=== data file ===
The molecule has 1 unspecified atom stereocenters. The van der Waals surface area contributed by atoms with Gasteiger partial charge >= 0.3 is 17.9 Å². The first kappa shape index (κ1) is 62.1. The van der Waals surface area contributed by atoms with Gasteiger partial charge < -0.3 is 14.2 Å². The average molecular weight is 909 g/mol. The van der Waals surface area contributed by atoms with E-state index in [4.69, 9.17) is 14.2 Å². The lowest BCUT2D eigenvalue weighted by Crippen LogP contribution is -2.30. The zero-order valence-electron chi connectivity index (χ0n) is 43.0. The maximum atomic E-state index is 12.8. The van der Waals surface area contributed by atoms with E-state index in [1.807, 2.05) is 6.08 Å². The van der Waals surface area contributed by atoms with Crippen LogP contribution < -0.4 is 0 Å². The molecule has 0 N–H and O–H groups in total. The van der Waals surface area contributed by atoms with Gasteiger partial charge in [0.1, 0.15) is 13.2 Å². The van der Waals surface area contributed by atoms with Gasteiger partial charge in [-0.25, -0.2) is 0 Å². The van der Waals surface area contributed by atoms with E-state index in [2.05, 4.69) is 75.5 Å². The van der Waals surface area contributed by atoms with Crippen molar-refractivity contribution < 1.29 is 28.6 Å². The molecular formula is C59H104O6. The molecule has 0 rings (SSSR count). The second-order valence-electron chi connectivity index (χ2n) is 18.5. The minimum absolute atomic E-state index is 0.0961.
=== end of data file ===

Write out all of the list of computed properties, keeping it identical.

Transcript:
The molecule has 1 unspecified atom stereocenters. The van der Waals surface area contributed by atoms with Gasteiger partial charge >= 0.3 is 17.9 Å². The first kappa shape index (κ1) is 62.1. The van der Waals surface area contributed by atoms with Gasteiger partial charge < -0.3 is 14.2 Å². The average molecular weight is 909 g/mol. The van der Waals surface area contributed by atoms with E-state index in [4.69, 9.17) is 14.2 Å². The lowest BCUT2D eigenvalue weighted by Crippen LogP contribution is -2.30. The zero-order valence-electron chi connectivity index (χ0n) is 43.0. The maximum atomic E-state index is 12.8. The van der Waals surface area contributed by atoms with E-state index in [1.807, 2.05) is 6.08 Å². The van der Waals surface area contributed by atoms with Crippen LogP contribution < -0.4 is 0 Å². The molecule has 0 N–H and O–H groups in total. The van der Waals surface area contributed by atoms with Gasteiger partial charge in [0.1, 0.15) is 13.2 Å². The van der Waals surface area contributed by atoms with Gasteiger partial charge in [-0.25, -0.2) is 0 Å². The van der Waals surface area contributed by atoms with E-state index in [2.05, 4.69) is 75.5 Å². The van der Waals surface area contributed by atoms with Crippen molar-refractivity contribution < 1.29 is 28.6 Å². The molecular formula is C59H104O6. The molecule has 0 rings (SSSR count). The second-order valence-electron chi connectivity index (χ2n) is 18.5. The minimum absolute atomic E-state index is 0.0961.